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A Woman’s Worth

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What is a woman’s worth? Is it synonymous with value? Who defines it? Is it a tangible thing? Are we born into it, marry into it, or do we earn it? I’m writing a book about women, and consequently this subject has taken up so much of my waking thought, that I practically see the question lurking behind everything I do and say. In researching this subject, I’ve had an opportunity to view women from many angles, perspectives, cultures, time zones and eras.


A general round-up of what defines us as women reveals, not surprisingly, that women are the traditional nurturers, the connection-makers, the socializers, and the soothers.


Are we defined by motherhood? Perhaps – parenting of the young is still considered a predominately woman’s domain and duty, and how the kids turn out can be a direct reflection on us. Very often, the first question we’re asked in conversation is, “How are your kids?” If the kids are not well – we take on the blame. As the mother of four – I spend a great deal of my time wondering if what I have done in life has been worthwhile, particularly as far as my children are concerned. People say, “If your children are happy and healthy, then you are happy too.” What an understatement.


Are we defined by our careers? Though 60% of women in the US are in the workforce, relatively few are in high-level jobs. The top five occupations of working women, according to the U.S. Department of Labor, are secretary, teacher, nurse, health aid, and cashier, and the median income is $552 per week.


Are we valued for the efforts we expend? Globally, women perform 66% of the world’s work, but receive only 11% of the world’s income. There are 6 million more women than men in the world, but we own less than 1% of the world’s land. In addition to out-of-home jobs and careers, women are double-shifters, meaning they come home to an additional workload of domestic and house management duties


Do we have access to education? Women account for 55% of all college students in the US, but make up 66% of the world’s illiterate adults. In many countries, principally the economically challenged, under-developed, and developing countries – girls and women’s access to education is expensive, difficult to obtain, and infrequent, at best.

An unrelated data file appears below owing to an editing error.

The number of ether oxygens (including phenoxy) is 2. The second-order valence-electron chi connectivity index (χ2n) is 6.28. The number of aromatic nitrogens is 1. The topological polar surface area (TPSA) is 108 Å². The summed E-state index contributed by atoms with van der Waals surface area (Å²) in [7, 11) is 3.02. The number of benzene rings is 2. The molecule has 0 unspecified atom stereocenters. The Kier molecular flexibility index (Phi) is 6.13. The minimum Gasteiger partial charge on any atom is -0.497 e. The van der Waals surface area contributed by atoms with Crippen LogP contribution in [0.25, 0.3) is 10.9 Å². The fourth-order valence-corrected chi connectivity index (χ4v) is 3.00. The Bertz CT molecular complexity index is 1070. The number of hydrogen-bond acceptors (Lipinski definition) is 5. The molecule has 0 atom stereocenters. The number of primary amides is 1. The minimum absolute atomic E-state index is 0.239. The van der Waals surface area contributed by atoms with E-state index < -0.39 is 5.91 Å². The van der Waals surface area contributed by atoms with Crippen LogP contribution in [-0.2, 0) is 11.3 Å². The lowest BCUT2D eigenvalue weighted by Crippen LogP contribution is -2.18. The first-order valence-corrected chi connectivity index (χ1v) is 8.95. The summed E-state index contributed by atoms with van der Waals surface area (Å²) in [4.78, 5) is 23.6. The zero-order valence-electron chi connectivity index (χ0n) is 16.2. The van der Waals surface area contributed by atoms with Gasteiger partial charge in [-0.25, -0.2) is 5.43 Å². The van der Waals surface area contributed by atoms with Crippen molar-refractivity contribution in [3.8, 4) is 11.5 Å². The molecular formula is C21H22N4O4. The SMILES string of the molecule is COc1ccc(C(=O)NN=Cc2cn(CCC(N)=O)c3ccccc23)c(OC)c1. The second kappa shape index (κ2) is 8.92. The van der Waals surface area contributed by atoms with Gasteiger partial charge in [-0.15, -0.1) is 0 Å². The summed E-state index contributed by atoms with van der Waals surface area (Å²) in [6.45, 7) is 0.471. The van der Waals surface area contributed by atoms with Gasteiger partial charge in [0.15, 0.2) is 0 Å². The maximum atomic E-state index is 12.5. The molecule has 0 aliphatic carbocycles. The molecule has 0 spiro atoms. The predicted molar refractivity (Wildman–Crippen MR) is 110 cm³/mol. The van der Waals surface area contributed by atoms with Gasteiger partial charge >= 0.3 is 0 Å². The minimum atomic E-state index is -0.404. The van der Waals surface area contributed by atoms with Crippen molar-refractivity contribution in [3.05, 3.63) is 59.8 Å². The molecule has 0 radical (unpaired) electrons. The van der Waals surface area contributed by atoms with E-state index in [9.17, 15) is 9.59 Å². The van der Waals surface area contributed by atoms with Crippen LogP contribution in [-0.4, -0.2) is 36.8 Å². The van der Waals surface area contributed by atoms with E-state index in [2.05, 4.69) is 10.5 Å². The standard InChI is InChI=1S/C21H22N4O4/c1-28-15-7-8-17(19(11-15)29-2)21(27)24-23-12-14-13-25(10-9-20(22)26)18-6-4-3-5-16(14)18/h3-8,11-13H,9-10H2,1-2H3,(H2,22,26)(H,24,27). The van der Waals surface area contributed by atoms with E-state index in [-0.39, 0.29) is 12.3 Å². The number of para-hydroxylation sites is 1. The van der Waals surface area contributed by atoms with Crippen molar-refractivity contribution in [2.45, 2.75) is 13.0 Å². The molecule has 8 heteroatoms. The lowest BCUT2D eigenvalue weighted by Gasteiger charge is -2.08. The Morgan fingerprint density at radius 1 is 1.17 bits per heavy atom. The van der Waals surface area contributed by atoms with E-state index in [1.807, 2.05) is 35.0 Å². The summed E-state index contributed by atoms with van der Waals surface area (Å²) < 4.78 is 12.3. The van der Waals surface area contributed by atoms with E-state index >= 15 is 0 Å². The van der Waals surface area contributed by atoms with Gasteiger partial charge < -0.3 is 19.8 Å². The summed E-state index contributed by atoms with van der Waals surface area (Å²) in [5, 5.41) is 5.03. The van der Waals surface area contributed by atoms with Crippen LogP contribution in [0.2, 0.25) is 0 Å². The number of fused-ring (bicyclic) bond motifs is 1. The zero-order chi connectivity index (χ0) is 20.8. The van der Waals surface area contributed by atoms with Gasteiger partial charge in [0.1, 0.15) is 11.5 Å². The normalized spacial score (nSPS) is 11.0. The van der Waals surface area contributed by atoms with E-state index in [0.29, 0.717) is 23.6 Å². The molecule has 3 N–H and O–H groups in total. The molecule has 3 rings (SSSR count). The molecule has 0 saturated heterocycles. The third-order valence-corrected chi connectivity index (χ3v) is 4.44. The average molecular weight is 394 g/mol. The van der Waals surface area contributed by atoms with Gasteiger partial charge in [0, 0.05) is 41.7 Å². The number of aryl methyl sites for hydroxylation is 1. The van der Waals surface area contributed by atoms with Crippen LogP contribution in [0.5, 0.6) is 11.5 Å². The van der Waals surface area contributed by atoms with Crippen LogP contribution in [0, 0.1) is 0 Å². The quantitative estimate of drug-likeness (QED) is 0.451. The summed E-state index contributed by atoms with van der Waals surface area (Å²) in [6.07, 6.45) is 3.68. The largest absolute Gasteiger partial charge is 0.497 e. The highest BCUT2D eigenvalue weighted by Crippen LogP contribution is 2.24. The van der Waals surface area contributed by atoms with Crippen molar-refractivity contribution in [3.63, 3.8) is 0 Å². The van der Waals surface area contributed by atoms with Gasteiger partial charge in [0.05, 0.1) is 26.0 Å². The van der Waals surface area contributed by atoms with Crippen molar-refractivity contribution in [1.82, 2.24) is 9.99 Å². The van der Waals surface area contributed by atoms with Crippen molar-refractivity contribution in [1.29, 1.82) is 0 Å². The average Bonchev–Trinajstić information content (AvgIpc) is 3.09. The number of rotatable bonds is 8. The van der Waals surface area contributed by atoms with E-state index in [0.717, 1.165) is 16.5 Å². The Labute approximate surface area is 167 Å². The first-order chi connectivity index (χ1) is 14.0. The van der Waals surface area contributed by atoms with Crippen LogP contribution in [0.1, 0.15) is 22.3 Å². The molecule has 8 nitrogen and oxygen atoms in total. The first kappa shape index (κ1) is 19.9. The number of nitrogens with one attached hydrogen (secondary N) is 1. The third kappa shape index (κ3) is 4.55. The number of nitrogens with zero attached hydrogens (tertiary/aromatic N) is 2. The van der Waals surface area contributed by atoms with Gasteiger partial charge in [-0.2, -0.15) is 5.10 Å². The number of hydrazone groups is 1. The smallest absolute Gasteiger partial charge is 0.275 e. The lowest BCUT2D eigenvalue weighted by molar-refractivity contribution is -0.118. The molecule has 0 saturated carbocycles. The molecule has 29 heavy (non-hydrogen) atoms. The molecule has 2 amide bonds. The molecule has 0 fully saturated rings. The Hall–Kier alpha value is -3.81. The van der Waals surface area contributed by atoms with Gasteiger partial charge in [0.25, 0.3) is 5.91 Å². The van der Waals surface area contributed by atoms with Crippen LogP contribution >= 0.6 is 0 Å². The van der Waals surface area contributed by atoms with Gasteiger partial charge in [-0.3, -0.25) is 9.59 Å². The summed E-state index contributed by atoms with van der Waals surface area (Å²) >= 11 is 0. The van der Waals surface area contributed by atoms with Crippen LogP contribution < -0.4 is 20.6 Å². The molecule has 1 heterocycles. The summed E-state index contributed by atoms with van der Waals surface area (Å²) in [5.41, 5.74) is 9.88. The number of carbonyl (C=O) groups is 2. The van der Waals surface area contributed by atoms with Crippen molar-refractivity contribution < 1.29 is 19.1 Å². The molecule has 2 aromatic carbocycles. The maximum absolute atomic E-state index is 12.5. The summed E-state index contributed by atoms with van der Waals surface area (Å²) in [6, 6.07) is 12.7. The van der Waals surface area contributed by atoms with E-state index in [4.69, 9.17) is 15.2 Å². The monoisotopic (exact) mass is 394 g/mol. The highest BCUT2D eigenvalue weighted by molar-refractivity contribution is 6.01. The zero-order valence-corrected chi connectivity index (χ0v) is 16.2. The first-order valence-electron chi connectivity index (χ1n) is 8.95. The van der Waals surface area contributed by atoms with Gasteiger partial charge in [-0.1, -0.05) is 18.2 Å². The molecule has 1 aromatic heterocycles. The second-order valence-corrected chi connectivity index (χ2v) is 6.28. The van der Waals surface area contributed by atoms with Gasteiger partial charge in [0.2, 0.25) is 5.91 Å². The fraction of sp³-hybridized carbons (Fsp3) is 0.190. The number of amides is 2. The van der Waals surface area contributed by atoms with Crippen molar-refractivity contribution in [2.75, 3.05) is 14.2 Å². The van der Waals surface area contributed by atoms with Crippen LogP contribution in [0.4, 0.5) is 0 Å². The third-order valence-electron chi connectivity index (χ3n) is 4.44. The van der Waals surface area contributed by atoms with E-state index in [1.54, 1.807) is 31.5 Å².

These various statistics speak to us in broad strokes, of course, merely adding a bit of color to a portrait of women that is extremely nuanced. A woman’s worth is undeniable, yet our sense of self-esteem, self-respect, and self-efficacy seems to fluctuate and waiver. Women consistently seek approval from others in order to adjust our self-esteem meter, which is understandable given that we continue to face inconsistencies in our lives that make us question ourselves, i.e., equity in pay scale, balance of work and family, value or lack-of placed on our unpaid labors. We worry about our worth, ability, value, stature, physical appearance, and often base our assumptions about ourselves – even to the point of establishing our identity – on the opinions of others.


In a world that still functions with a predominately male-oriented mind-set, which uses a louder, and more aggressive voice, women are grappling with a difficulty being assertive – particularly as it applies to negotiating better deals for ourselves. Rather than ramping up our gumption and raising our own voices, we often choose, by default, not to vocalize at all. Consider our dismal voting record.


That a woman’s worth is inviolate should be the beginning, middle, and end of our story. However, in many life domains, and in various cultures and societies, a woman’s worth is stratified according to stereotypes and rituals – the residue of history. Enough. It’s time for us as humans to grow up. Female, male – both genders are equally needed, and both are equally worthy. Women are highly capable of changing the status quo. To do so, however, we’ll need to apply our formidable talents to this task, and raise our voices with at least the same tenacity and fervor as our male counterparts. Women make up the majority of educators; let’s use that power to teach young girls to be assertive, resilient, independent and responsible.  


We want our daughters as well as our sons, to face challenges – to learn about the world, to experience life, to work hard, to find love, to be healthy, to be paid an equitable wage, to be awed by nature, and to seek fulfillment. But they shouldn’t have to wonder what they’re worth.

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